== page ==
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Ancient transcriptional regulators can easily evolve new pair-wise cooperativity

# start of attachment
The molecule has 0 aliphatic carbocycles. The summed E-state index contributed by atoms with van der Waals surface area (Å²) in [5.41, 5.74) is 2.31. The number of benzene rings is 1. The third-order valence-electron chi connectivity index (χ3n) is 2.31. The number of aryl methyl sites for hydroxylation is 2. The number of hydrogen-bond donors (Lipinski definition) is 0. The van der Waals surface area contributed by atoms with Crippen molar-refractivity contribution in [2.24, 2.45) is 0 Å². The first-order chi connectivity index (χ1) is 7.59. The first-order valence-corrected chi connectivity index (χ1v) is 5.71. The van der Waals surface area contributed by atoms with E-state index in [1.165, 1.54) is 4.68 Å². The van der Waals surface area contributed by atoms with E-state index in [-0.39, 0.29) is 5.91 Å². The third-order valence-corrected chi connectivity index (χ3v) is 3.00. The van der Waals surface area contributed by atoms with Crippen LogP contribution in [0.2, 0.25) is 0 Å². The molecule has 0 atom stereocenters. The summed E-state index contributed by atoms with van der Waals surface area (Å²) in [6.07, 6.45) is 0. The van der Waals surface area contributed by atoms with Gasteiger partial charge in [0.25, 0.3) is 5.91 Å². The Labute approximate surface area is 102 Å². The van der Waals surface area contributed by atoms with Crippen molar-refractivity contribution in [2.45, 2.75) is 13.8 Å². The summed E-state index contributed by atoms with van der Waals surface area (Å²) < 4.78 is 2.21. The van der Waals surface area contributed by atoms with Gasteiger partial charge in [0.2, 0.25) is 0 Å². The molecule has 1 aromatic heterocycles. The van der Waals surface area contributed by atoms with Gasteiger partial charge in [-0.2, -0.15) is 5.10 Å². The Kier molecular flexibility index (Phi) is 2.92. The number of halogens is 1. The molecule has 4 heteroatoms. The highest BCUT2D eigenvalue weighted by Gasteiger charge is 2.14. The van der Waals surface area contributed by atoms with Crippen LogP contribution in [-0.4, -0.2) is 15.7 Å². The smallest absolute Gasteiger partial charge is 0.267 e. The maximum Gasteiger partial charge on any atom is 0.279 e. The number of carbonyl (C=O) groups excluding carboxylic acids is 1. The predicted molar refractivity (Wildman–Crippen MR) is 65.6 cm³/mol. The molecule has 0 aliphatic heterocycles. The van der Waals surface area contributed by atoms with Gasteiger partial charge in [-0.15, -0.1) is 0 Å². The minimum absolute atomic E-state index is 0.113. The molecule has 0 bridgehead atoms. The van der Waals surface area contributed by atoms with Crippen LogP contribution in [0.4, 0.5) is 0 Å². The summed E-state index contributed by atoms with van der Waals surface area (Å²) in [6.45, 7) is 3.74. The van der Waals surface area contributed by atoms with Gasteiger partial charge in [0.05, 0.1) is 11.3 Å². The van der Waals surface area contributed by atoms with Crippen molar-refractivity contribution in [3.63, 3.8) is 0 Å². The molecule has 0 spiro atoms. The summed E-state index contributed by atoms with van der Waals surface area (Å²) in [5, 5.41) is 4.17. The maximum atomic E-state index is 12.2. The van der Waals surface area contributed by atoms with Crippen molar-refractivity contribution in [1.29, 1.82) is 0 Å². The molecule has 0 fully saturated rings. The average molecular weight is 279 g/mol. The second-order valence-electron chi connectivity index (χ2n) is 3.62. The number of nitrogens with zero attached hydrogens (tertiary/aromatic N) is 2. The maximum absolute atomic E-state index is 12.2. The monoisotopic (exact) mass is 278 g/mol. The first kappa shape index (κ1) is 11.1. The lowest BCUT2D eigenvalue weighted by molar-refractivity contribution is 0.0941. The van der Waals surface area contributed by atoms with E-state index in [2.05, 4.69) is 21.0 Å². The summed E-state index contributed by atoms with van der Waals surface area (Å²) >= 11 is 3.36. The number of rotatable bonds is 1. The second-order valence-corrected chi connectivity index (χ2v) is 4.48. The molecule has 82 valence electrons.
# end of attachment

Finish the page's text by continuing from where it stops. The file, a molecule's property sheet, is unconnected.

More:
The immense diversity of life is astounding. Yet this variety is in stark contrast with life’s genetic similarity. Many of the same genes and even gene sequences are shared by much of the life on Earth. Thus, perhaps what best defines a species is not its gene complement, per se, but how those genes are used and regulated. Much of gene regulation depends on the binding of sequence specific transcription factors to cis-regulatory sites in other gene promoters. Changes in these protein factors, or the DNA sites they bind, can alter gene expression and give rise to new traits and forms of life. Likewise, these transcription factors themselves may change, gaining (or losing) functionalities that alter the organism. For example, in some budding yeast species two ancient and unrelated transcription factors – Matα2 and MCM1 – acquired the ability to bind one another and co-regulate new genes. This facilitated the emergence of a new mode of combinatorial gene control in these species. In this work, I show that this new form of regulation likely arose easily due to the promiscuous nature of the Matα2-MCM1 interaction. This promiscuity allows for many alternative ways for Matα2 to bind MCM1 and involves widespread intramolecular epistasis within Matα2. The gain of new functional protein-protein interactions between transcriptional regulators, as explored here, is believed to be a general way that life diversifies and likely has broad implications. Understanding how and why new biological traits emerge is a fundamental question in biology.

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